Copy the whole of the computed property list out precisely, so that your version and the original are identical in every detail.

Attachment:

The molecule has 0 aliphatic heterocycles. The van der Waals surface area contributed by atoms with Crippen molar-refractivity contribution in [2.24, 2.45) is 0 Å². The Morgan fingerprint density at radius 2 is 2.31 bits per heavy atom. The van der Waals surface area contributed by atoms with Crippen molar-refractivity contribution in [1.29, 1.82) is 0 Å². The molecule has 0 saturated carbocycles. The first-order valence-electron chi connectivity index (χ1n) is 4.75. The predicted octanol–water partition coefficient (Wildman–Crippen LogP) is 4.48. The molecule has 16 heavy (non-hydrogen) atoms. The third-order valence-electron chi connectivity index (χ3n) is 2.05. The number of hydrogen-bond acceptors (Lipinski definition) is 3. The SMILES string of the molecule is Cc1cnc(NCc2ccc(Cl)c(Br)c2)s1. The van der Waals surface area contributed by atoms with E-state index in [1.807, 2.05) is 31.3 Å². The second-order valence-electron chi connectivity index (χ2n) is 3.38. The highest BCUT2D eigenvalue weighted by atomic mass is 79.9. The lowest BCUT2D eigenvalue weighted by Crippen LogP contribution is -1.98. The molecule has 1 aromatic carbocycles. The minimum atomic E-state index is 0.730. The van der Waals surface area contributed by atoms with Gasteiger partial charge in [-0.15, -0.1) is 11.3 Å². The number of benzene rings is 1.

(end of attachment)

The molecule has 0 aliphatic heterocycles. The van der Waals surface area contributed by atoms with Crippen molar-refractivity contribution in [2.24, 2.45) is 0 Å². The Morgan fingerprint density at radius 2 is 2.31 bits per heavy atom. The van der Waals surface area contributed by atoms with Crippen molar-refractivity contribution in [1.29, 1.82) is 0 Å². The molecule has 0 saturated carbocycles. The first-order valence-electron chi connectivity index (χ1n) is 4.75. The predicted octanol–water partition coefficient (Wildman–Crippen LogP) is 4.48. The molecule has 16 heavy (non-hydrogen) atoms. The third-order valence-electron chi connectivity index (χ3n) is 2.05. The number of hydrogen-bond acceptors (Lipinski definition) is 3. The SMILES string of the molecule is Cc1cnc(NCc2ccc(Cl)c(Br)c2)s1. The van der Waals surface area contributed by atoms with E-state index in [1.807, 2.05) is 31.3 Å². The second-order valence-electron chi connectivity index (χ2n) is 3.38. The highest BCUT2D eigenvalue weighted by atomic mass is 79.9. The lowest BCUT2D eigenvalue weighted by Crippen LogP contribution is -1.98. The molecule has 1 aromatic carbocycles. The minimum atomic E-state index is 0.730. The van der Waals surface area contributed by atoms with Gasteiger partial charge in [-0.15, -0.1) is 11.3 Å². The number of benzene rings is 1.